Sunday, February 7, 2010

ASF: "Harriet"s Return"

Seven days into Black History Month, the Alabama Shakespeare Festival is presenting "Harriet's Return", author and actress Karen Jones Meadows' stirring tribute to Harriet Tubman, an escaped slave who went on to become a noted "conductor" for the Underground Railroad, a "General" under John Brown, another "Moses" and "Mother Harriet" to countless abused victims of slavery.

A tour-de-force two-and-a-half-hour performance by Ms. Jones Meadows tracks Tubman's life from childhood to old age, wherein she portrays some 30+ characters who intersect and often re-appear in Harriet's eventful life.

The play sets the themes of Tubman's life with her modern-day counterpart defiantly and aggressively indulging in a diatribe against stereotypes of African Americans' and their self-loathing for succumbing to white society's judgements. None too soon, she transforms into the young Araminta ["Minty" as she is known], her vivid red evening dress changed into a shapeless brown sack.

From then on to the end of Act I, we follow her treatment and shame at the hands of "masters" and other slaves, her connection to family, the injury that makes her "stupid" and creates the voices she hears for the rest of her life, her realization at age 14 that "I'm growed" and insists on calling herself Harriet, her marriage to the unfaithful love of her life John Tubman, the advice she receives from Mama and Papa Drake, and her eventual escape to freedom in Philadelphia.

Act II picks up the action as she helps free her family from slave conditions in the South. "God came through for me," she says, "and I'll come through for him." Scene after scene recounts the now familiar history of her exploits with abolitionists and the Philadelphia Vigilance Committee, her work with Frederick Douglass and John Brown, the passing of the Fugitive Slave Act and the Emancipation Proclamation, her move to Auburn, NY where she faced the snobbery of former slaves now living a better life, and founding a home for old and indigent former slaves before going on a successful lecture circuit to educate anyone who would listen.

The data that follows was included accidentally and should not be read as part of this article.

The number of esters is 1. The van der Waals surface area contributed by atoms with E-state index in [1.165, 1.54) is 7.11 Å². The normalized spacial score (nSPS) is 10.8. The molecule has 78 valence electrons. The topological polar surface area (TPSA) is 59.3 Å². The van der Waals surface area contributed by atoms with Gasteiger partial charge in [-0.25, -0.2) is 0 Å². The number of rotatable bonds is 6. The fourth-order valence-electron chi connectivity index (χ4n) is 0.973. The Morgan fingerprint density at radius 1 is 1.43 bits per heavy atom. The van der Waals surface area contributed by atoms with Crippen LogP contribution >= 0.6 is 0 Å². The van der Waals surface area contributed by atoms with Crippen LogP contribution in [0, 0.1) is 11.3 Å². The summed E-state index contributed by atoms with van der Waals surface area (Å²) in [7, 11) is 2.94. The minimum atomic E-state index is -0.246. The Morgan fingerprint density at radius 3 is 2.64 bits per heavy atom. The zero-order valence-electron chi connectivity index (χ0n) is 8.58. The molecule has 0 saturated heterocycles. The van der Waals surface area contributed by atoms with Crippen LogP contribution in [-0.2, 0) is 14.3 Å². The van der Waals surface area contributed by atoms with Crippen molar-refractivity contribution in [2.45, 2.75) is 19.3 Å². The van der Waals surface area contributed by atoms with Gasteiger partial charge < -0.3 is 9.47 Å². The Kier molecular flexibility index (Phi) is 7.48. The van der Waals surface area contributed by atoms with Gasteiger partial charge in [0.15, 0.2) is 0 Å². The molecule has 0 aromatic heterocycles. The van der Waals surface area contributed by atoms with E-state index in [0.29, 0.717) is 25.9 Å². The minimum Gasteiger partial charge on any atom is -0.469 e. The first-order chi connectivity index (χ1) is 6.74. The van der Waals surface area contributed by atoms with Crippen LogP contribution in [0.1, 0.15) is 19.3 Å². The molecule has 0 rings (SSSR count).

Quite a lot to fit into an evening; and though some scenes are drawn out beyond their dramatic interest, there is no doubt about Ms. Jones Meadows abilities as a performer and a writer. She has an ability to switch characters -- sometimes with a mere shift of posture -- and a vast arsenal of voices that distinguish each role with conviction.

But the play is more than this. The earnestness with which she admires her subject gives the story a vivid life of its own. And the longer we stay in her passionate presence, we can not help but be influenced by the messages she provides: problems are fixed from within, each life should have a purpose, every individual can make a difference, even bad experiences make us stronger, it is all people's responsibility to pass on their knowledge and wisdom.